- The Washington Times - Sunday, December 2, 2001

The Massachusetts biotech firm denounced by the White House for cloning a human embryo was awarded a $1.8 million research grant in October by the Commerce Department.
The research by Advanced Cell Technology (ACT) intends to find ways to treat major neurological degenerative diseases, such as Alzheimer's and Parkinson's, without using embryonic stem cells or cloned embryos.
Nevertheless, Rep. Bob Barr, Georgia Republican, sent a letter Friday to Commerce Secretary Donald L. Evans, asking him to explain why the grant was given to the Worcester company whose officials have made it known for months they intended to clone a human embryo and would move abroad if a House-passed bill to ban all human cloning becomes law.
"In light of the president's strong opposition, I was shocked" to learn that ACT received a $1.8 million grant from the Commerce Department "just weeks ago," Mr. Barr told Mr. Evans.
"While it is my understanding this grant money is to be used to support research on cell therapy, not cloning, I am distressed … that taxpayers' money is being used to essentially reward a corporation engaging in the unconscionable behavior of human cloning," added Mr. Barr, the vice chairman of the House Committee on Government Reform.
Trevor Francis, Commerce Department spokesman, said he could not comment on Mr. Barr's letter, as neither he nor Mr. Evans had seen it.
"But this grant … is for somatic adult cell research that has nothing to do with embryonic cloning or the use of embryonic stem cells," Mr. Francis said.
He said terms of the Commerce Department grant to ACT, first reported by the Los Angeles Times, specifically prohibit the company from using the grant to clone a human embryo.
ACT became the subject of lead stories on the evening news and in newspapers following reports last Sunday in the Journal of Regenerative Medicine, Scientific American, and U.S. News & World Report that researchers at the small company had successfully cloned a six-cell human embryo. No other scientists had ever done this.
Company officials said their research sought not to fashion a human being but to create a source of stem cells to treat a variety of serious diseases. Embryonic stem cells are a kind of master cell that can grow into any kind of cell in the body.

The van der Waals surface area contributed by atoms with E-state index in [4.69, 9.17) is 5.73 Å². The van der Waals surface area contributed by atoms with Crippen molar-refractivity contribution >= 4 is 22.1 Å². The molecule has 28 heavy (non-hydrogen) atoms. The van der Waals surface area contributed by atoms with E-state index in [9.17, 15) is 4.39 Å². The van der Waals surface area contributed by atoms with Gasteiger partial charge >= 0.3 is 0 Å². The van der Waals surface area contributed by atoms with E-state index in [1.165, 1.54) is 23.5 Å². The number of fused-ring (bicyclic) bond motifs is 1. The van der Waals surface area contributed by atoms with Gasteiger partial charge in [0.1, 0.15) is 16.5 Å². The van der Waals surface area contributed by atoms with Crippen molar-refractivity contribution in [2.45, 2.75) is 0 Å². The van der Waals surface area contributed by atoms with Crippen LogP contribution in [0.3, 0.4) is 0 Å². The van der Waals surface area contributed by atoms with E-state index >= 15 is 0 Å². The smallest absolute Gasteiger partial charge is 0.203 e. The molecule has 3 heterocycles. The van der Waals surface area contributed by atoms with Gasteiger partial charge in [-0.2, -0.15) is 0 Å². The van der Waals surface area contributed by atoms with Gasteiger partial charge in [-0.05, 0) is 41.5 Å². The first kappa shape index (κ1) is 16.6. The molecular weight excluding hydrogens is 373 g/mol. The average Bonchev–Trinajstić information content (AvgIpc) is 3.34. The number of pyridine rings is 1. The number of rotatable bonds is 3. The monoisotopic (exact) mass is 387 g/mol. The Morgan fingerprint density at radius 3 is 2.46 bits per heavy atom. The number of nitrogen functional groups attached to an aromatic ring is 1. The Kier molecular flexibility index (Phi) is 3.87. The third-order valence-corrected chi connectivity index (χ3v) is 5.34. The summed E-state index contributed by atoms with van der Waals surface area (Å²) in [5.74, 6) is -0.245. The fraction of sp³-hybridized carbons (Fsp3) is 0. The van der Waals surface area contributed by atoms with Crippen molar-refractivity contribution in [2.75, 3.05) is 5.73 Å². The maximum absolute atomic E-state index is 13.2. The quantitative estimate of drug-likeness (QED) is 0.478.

Jose Cibelli, ACT vice president for research, said the Commerce grant was unrelated to the cloning project
"There is no connection between this project and the human cloning project," except that both are designed to find ways to treat diseases by replacing defective cells, he said in a telephone interview.
In the cloning experiment, the scientists described how they successfully transferred human DNA to a woman's donated egg.
"But eventually we'll have to rely on an alternative source for human eggs," said Mr. Cibelli. The new research explores one possibility.
The grant is being awarded under Commerce's Advanced Technology Program, which was "established to foster development by U.S. industry in new advanced technologies," said Michael Baum, a spokesman for that program.
Mr. Baum said the program's grants aim toward research that is "considered high risk" and which could "offer broad benefits to the nation as a whole."
Such projects, Mr. Baum said, are "more difficult to fund" because of the recognition they "possibly won't work."
"What ACT is attempting to do is very difficult," he said of the Commerce-grant research.
The objective, Mr. Baum said, is to take cells other than sperm and eggs "from a patient and threat them with some kind of biochemical regimen, so that they regress to an earlier stage where they can change to another type of cell."
The research involves transferring the cells back into the patient as "differentiated neuronal cells" that would substitute for damaged nerve cells linked to disorders such as Parkinson's and Alzheimer's diseases and multiple sclerosis.
"This would be similar to the goals of human cloning," but would not involve cloning, said Mr. Baum. Because the new cells would be the patient's own cells, there would be no problem of rejection.

Sign up for Daily Newsletters

Manage Newsletters

Copyright © 2020 The Washington Times, LLC. Click here for reprint permission.

Please read our comment policy before commenting.


Click to Read More and View Comments

Click to Hide